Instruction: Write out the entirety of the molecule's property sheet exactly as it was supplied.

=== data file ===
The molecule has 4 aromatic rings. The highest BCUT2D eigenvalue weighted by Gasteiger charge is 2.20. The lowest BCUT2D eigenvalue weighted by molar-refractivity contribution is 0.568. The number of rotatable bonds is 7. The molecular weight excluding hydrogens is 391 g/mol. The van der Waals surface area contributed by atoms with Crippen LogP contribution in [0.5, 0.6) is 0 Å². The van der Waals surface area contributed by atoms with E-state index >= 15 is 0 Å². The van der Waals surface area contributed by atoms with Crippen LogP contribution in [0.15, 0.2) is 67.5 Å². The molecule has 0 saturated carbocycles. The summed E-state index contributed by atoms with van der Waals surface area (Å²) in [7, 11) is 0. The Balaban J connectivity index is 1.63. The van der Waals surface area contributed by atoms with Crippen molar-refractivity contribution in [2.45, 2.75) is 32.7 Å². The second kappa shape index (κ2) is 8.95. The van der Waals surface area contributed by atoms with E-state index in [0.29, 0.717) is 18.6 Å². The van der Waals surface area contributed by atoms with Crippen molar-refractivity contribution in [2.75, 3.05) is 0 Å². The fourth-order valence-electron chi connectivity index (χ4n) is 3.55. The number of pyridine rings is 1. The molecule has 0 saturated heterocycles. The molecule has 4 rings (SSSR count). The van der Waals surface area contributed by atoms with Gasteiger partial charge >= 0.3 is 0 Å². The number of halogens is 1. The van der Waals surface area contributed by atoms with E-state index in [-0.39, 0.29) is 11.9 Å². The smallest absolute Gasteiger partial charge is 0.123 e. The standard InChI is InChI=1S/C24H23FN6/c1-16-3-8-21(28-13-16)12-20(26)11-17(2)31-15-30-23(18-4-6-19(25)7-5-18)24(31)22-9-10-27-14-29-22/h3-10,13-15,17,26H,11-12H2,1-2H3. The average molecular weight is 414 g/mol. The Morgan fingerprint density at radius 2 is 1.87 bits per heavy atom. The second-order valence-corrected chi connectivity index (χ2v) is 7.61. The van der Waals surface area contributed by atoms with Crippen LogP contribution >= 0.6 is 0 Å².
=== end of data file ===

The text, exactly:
The molecule has 4 aromatic rings. The highest BCUT2D eigenvalue weighted by Gasteiger charge is 2.20. The lowest BCUT2D eigenvalue weighted by molar-refractivity contribution is 0.568. The number of rotatable bonds is 7. The molecular weight excluding hydrogens is 391 g/mol. The van der Waals surface area contributed by atoms with Crippen LogP contribution in [0.5, 0.6) is 0 Å². The van der Waals surface area contributed by atoms with E-state index >= 15 is 0 Å². The van der Waals surface area contributed by atoms with Crippen LogP contribution in [0.15, 0.2) is 67.5 Å². The molecule has 0 saturated carbocycles. The summed E-state index contributed by atoms with van der Waals surface area (Å²) in [7, 11) is 0. The Balaban J connectivity index is 1.63. The van der Waals surface area contributed by atoms with Crippen molar-refractivity contribution in [2.45, 2.75) is 32.7 Å². The second kappa shape index (κ2) is 8.95. The van der Waals surface area contributed by atoms with E-state index in [0.29, 0.717) is 18.6 Å². The van der Waals surface area contributed by atoms with Crippen molar-refractivity contribution in [2.75, 3.05) is 0 Å². The fourth-order valence-electron chi connectivity index (χ4n) is 3.55. The number of pyridine rings is 1. The molecule has 0 saturated heterocycles. The molecule has 4 rings (SSSR count). The van der Waals surface area contributed by atoms with Gasteiger partial charge >= 0.3 is 0 Å². The number of halogens is 1. The van der Waals surface area contributed by atoms with E-state index in [-0.39, 0.29) is 11.9 Å². The smallest absolute Gasteiger partial charge is 0.123 e. The standard InChI is InChI=1S/C24H23FN6/c1-16-3-8-21(28-13-16)12-20(26)11-17(2)31-15-30-23(18-4-6-19(25)7-5-18)24(31)22-9-10-27-14-29-22/h3-10,13-15,17,26H,11-12H2,1-2H3. The average molecular weight is 414 g/mol. The Morgan fingerprint density at radius 2 is 1.87 bits per heavy atom. The second-order valence-corrected chi connectivity index (χ2v) is 7.61. The van der Waals surface area contributed by atoms with Crippen LogP contribution >= 0.6 is 0 Å².